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Illinois to Receive $13.2 Million to Improve Voter Security

Illinois State Board of Elections officials estimated that about 76,000 voters may have had their information viewed by hackers during the 2016 elections. (Amanda Castleman/Twenty20)
Illinois State Board of Elections officials estimated that about 76,000 voters may have had their information viewed by hackers during the 2016 elections. (Amanda Castleman/Twenty20)
June 20, 2018

DECATUR, Ill. - A spokesman for Illinois elections officials has referred to the state as a "poster child for how to handle cybersecurity" since the state election system was targeted by Russian-connected hackers in 2016.

Illinois is expected to receive more than $13 million to prevent hackers from tampering with future elections. It's one of 22 states that will share $380 million to secure its elections process, and experts have said the federal funding is long overdue.

Glen Sagers, a professor of cybersecurity at Illinois State University, said he was worried about this issue well before the 2016 elections.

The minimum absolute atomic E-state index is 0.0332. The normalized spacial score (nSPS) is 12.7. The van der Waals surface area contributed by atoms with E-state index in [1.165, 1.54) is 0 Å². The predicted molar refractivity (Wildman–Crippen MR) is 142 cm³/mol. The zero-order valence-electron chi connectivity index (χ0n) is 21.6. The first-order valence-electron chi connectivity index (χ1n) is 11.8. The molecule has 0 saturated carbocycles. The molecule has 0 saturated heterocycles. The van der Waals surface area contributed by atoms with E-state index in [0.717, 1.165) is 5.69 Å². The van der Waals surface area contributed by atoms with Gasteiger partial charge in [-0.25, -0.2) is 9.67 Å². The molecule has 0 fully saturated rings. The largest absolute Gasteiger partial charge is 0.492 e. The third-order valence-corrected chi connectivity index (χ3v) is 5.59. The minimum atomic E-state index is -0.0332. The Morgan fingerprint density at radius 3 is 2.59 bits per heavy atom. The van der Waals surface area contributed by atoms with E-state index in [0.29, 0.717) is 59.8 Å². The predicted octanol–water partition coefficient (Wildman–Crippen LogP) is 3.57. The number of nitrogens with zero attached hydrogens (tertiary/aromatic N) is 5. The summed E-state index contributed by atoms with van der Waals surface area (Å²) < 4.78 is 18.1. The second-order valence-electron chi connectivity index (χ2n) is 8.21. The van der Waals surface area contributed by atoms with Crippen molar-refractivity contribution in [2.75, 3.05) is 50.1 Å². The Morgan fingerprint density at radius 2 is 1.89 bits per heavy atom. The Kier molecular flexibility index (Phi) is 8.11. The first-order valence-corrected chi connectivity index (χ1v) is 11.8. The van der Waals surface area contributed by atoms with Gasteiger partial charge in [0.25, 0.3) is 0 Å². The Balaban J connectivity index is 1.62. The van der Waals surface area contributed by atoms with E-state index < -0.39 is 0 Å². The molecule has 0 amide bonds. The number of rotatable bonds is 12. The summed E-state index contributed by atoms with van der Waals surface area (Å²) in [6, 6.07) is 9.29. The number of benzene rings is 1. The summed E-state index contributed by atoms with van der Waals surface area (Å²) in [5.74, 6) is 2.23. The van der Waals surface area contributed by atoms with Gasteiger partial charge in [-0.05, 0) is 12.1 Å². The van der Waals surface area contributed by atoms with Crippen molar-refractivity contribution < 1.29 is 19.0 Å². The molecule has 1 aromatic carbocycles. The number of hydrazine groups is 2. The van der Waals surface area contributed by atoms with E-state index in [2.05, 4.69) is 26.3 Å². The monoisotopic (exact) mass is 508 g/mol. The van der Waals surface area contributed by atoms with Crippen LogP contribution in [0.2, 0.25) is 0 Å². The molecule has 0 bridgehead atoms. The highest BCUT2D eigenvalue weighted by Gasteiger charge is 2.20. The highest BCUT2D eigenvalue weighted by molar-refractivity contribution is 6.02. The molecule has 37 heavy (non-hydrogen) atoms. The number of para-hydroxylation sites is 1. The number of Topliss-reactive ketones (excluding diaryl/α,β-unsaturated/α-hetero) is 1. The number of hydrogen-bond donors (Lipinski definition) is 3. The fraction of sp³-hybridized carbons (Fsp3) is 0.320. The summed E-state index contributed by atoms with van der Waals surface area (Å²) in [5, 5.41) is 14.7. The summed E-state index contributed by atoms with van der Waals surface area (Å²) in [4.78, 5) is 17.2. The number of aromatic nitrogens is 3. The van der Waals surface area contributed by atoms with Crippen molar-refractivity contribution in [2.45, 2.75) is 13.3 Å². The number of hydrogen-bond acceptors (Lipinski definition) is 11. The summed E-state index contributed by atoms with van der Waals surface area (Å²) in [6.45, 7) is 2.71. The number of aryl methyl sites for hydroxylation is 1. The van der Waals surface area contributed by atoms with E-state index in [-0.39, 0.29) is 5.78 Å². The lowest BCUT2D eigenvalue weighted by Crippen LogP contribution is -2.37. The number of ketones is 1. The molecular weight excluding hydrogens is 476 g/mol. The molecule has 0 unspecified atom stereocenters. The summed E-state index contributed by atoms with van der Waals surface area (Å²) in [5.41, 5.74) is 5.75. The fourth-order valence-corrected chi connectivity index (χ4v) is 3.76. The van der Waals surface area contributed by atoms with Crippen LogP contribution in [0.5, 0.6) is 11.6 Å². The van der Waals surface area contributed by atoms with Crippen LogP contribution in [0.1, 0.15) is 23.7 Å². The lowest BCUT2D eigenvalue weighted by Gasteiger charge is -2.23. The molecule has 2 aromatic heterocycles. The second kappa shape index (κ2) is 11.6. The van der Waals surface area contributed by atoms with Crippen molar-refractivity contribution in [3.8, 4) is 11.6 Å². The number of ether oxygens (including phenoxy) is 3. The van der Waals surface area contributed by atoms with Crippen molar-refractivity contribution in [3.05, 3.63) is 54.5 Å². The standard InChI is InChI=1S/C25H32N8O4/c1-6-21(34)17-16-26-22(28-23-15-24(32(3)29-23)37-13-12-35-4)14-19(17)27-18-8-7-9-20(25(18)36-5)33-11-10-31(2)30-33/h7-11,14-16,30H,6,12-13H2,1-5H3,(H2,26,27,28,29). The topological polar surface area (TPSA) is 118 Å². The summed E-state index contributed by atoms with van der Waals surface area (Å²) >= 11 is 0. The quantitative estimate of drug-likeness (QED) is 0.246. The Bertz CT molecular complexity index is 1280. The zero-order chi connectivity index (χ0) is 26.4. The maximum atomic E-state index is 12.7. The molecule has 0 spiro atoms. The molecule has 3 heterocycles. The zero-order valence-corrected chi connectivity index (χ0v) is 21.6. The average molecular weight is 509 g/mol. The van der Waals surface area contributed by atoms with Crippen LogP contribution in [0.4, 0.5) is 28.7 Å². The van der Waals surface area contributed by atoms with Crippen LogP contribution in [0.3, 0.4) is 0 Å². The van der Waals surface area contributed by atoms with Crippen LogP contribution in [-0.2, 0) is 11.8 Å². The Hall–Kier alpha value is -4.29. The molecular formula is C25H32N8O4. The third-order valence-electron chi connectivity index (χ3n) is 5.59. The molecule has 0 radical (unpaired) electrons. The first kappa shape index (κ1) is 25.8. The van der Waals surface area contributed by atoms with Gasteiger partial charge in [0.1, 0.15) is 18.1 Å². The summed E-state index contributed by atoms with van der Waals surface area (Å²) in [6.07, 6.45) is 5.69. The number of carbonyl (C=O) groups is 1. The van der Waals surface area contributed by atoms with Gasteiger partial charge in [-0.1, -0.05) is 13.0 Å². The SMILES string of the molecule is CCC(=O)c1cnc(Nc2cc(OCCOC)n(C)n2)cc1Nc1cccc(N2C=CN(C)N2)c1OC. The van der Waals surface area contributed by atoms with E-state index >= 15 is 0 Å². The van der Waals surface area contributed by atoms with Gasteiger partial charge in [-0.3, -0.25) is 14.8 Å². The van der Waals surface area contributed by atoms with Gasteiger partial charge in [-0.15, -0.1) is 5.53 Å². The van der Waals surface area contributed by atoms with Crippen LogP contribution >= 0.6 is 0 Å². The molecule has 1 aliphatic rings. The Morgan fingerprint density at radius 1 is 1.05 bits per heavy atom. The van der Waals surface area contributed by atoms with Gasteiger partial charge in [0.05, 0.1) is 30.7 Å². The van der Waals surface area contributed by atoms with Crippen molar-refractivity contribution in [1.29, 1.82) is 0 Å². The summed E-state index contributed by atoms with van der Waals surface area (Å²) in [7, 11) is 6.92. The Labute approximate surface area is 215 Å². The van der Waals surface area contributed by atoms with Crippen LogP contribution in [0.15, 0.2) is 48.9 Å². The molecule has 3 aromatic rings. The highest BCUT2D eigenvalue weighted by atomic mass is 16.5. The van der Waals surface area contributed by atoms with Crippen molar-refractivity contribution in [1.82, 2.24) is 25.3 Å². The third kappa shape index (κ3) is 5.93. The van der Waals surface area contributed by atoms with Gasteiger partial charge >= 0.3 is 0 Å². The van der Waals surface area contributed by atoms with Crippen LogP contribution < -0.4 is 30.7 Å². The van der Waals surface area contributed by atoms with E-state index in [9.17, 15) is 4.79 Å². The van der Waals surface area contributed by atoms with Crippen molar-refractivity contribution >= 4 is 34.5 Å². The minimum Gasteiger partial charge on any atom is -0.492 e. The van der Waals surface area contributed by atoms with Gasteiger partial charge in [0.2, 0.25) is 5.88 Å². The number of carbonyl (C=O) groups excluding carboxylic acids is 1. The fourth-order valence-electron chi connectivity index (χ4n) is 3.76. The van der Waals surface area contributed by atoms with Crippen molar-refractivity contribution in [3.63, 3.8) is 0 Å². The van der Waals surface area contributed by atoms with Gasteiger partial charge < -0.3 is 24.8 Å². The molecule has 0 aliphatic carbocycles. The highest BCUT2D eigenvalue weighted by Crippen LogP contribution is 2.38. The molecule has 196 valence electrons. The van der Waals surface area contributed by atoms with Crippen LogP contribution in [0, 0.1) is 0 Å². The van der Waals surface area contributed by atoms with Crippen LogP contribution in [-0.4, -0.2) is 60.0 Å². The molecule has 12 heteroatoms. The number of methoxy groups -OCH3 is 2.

"Oh, I think there is definitely a cause for concern, but that cause for concern has been around longer than the funding has," he said. "I think it's a case of finally fixing a problem that has likely existed for quite some time. "

In 2005, a test of machines made by election equipment company Diebold showed they could be hacked. This week, county clerks and other election managers from across Illinois will be in Bloomington for a training session on protecting the state's election-information technology.

According to the Illinois State Board of Elections, half of the $13 million must be spent on a new "cyber navigator" program to defend against data breaches. Sagers said he has some thoughts on what other priorities should be for the money.

"The funds should probably be used to do code reviews," he said. "In other words, go through and look at the actual software that powers election machines of various kinds, from all the different vendors."

Officials are in the process of creating the program, working together with police and state technology and terrorism agencies. In February, President Donald Trump's top intelligence adviser told a Senate committee that Russia is moving to build on its earlier efforts to interfere with U.S. elections.

Trimmel Gomes, Public News Service - IL